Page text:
Fallon and Fey are also costars (of sorts) in the "Sully and Denise" sketches, which are written by Fey and feature Fallon as Boston teenager Pat Sullivan and the exuberant, Gilda Radner-esque Rachel Dratch as his on-again, off-again girlfriend, Denise. "Sully and Denise" are the videotaped adventures (a silent pal named Tommy mans the camera) of smart-mouthed teens in search of the eternal pah-ty, Boston style. This usually means hanging out in front of the "Cumbahland Fahms" convenience store, hopin' that an older friend -- maybe the legendary Donny Bahtalotti (played by Ben Affleck) -- will show up to score some beer. Much hailing of Red Sox star "Nomah!" and exchanges of "Wicked pissah!" salutations ensue.

Yeah, I guess it's funnier if you're from Boston. But, I swear, "Sully and Denise" awesomely nails the depressing cheap thrills of a cold Massachusetts night with a six of 'Gansett and nowhere to drink it.

But Fallon and Fey are by no means the only reason "Saturday Night Live" is good -- no, important -- again. About to wrap up its 25th season, "SNL" has one of its most prodigiously talented casts ever. The stars (well, I guess Molly Shannon, Cheri Oteri and Tim Meadows are considered stars) have all departed, but the remaining Not Ready for Prime Time Players are a solid, versatile bunch. And they're helped immensely by writing that's more consistent than it has been in years.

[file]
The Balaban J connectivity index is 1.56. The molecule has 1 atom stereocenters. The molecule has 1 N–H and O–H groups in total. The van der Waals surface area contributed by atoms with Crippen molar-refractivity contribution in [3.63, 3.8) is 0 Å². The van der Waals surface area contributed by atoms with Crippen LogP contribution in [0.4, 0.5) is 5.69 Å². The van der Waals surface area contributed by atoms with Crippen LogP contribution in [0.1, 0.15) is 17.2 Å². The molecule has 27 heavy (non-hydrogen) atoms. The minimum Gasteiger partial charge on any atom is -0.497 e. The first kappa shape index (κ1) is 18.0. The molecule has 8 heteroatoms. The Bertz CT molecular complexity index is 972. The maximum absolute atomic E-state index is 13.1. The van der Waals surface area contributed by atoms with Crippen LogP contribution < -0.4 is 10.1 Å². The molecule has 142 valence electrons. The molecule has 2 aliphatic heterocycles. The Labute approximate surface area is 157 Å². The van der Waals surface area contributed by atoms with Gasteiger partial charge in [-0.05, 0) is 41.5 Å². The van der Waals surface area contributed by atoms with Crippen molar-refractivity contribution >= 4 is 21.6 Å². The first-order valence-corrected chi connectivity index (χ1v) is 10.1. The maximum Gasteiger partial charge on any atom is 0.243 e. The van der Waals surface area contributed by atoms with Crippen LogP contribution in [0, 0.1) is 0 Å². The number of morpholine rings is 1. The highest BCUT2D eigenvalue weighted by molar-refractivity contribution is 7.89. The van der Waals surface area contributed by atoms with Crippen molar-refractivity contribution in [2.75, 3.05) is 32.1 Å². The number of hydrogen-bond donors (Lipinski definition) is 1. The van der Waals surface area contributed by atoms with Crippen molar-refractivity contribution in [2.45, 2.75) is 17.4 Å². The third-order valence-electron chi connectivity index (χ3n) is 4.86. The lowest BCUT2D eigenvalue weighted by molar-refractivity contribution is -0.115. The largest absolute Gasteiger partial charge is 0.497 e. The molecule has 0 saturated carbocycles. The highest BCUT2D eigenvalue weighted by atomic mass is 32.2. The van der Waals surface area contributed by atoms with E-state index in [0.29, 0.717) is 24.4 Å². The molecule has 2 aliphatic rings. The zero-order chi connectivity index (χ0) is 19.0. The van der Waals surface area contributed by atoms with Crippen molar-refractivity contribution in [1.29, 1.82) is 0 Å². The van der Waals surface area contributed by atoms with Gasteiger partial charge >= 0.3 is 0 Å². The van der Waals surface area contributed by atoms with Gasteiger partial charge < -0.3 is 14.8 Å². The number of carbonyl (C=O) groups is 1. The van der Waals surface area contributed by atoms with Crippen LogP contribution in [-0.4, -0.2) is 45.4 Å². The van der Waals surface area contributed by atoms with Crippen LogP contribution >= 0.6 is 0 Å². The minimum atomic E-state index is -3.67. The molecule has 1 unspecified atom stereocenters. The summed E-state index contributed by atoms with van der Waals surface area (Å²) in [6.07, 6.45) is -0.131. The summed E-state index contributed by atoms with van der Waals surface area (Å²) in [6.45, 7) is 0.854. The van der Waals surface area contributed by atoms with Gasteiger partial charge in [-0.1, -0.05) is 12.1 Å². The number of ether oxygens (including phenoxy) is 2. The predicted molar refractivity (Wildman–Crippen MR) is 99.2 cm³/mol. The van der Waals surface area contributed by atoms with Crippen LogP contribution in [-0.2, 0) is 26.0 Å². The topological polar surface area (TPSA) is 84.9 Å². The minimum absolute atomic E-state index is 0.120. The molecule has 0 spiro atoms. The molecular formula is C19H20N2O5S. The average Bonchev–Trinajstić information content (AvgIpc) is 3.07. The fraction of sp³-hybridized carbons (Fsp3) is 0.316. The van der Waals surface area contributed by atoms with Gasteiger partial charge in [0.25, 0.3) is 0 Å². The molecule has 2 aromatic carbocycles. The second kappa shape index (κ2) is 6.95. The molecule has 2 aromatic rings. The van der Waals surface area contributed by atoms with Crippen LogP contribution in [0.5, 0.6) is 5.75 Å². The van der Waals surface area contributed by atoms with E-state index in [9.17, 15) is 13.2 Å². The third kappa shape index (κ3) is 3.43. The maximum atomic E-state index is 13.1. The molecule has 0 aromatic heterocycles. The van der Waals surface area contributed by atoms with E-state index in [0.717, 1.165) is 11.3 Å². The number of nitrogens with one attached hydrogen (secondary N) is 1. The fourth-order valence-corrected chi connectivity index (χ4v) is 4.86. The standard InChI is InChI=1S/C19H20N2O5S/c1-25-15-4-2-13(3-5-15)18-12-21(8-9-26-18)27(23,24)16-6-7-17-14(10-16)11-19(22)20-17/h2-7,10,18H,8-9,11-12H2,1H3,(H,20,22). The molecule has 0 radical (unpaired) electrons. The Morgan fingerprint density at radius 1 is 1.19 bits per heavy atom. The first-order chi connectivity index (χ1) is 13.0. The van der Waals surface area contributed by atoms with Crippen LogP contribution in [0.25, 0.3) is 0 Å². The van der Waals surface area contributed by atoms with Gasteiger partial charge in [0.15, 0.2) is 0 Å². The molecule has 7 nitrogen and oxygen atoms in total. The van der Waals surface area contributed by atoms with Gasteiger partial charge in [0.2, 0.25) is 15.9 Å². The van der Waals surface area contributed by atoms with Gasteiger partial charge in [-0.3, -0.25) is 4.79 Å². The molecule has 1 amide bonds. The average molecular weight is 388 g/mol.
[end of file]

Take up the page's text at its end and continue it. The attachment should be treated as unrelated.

The season's greatest hits kept coming. There were Darrell Hammond's rabid Chris Matthews "Hardball" imitations; Ana Gasteyer's vicious sendups of Katherine Harris (she looks like a cross between a drag queen and Jack Nicholson as the Joker); and the ongoing Holmes and Moriarty-like battle of wits between exasperated "Celebrity Jeopardy!" host Alex Trebek (Will Ferrell) and Hammond's mischievous Sean Connery. ("I'll take Anal Bum Cover for $200, Alex"; "'An Album Cover,' it's 'An Album Cover'!")

Ooh, wait -- don't forget the Destiny's Child spoof group "Gemini's Twin," consisting of Gasteyer, Maya Rudolph and whatever female guest host is rolling through that week. And Robert Smigel's rambunctious "TV Funhouse" cartoons, especially the one where Bryant Gumbel tries to commit suicide 18 different ways while interviewing "Survivor" castoffs on "The Early Show." And Bush (Ferrell) and Gore (Hammond) as "The Odd Couple." And the entire show hosted by Conan O'Brien. (The old-time Irish bare-knuckles boxer skit was a brilliant match of guest host and material.) And Dratch's breathtaking impersonation of an unhinged and foulmouthed Anne Robinson berating contestants on "Weakest Link."

OK, there's still a stubborn tendency to stretch thin skits to unbearable lengths and to indulge some of the players' more unfortunate creations -- please Chris Kattan, give us less Peepers and more Mango. (Fans who think they can do better than the "SNL" writing staff have been penning skits -- with results as uneven as the real thing -- for the Saturday Night You Web site, which is unaffiliated with the show. Give it a shot.) But when the writing is smoking, "Saturday Night Live" achieves something I never thought I'd see again. It creates the kind of excitement it did in the early days, back when watching it was a dorm-room ritual that made you feel like you were receiving a secret transmission from the coolest people on the planet.

By Joyce Millman

Joyce Millman is a writer living in the Bay Area.